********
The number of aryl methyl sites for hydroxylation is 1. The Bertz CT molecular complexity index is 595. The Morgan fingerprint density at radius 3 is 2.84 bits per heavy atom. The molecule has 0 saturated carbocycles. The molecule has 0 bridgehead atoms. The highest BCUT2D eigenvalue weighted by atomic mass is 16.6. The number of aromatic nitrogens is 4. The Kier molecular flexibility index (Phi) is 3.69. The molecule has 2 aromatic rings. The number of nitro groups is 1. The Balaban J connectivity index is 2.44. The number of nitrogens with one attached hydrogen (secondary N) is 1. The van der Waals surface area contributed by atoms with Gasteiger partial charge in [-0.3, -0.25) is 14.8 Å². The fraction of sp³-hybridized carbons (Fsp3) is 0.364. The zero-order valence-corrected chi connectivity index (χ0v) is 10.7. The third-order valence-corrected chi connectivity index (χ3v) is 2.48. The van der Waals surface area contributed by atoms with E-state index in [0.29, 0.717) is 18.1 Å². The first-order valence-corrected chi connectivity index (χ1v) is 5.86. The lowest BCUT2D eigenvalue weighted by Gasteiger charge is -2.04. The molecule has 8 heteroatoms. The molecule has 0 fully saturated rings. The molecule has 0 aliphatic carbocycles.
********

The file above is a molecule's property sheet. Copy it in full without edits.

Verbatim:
The number of aryl methyl sites for hydroxylation is 1. The Bertz CT molecular complexity index is 595. The Morgan fingerprint density at radius 3 is 2.84 bits per heavy atom. The molecule has 0 saturated carbocycles. The molecule has 0 bridgehead atoms. The highest BCUT2D eigenvalue weighted by atomic mass is 16.6. The number of aromatic nitrogens is 4. The Kier molecular flexibility index (Phi) is 3.69. The molecule has 2 aromatic rings. The number of nitro groups is 1. The Balaban J connectivity index is 2.44. The number of nitrogens with one attached hydrogen (secondary N) is 1. The van der Waals surface area contributed by atoms with Gasteiger partial charge in [-0.3, -0.25) is 14.8 Å². The fraction of sp³-hybridized carbons (Fsp3) is 0.364. The zero-order valence-corrected chi connectivity index (χ0v) is 10.7. The third-order valence-corrected chi connectivity index (χ3v) is 2.48. The van der Waals surface area contributed by atoms with E-state index in [0.29, 0.717) is 18.1 Å². The first-order valence-corrected chi connectivity index (χ1v) is 5.86. The lowest BCUT2D eigenvalue weighted by Gasteiger charge is -2.04. The molecule has 8 heteroatoms. The molecule has 0 fully saturated rings. The molecule has 0 aliphatic carbocycles.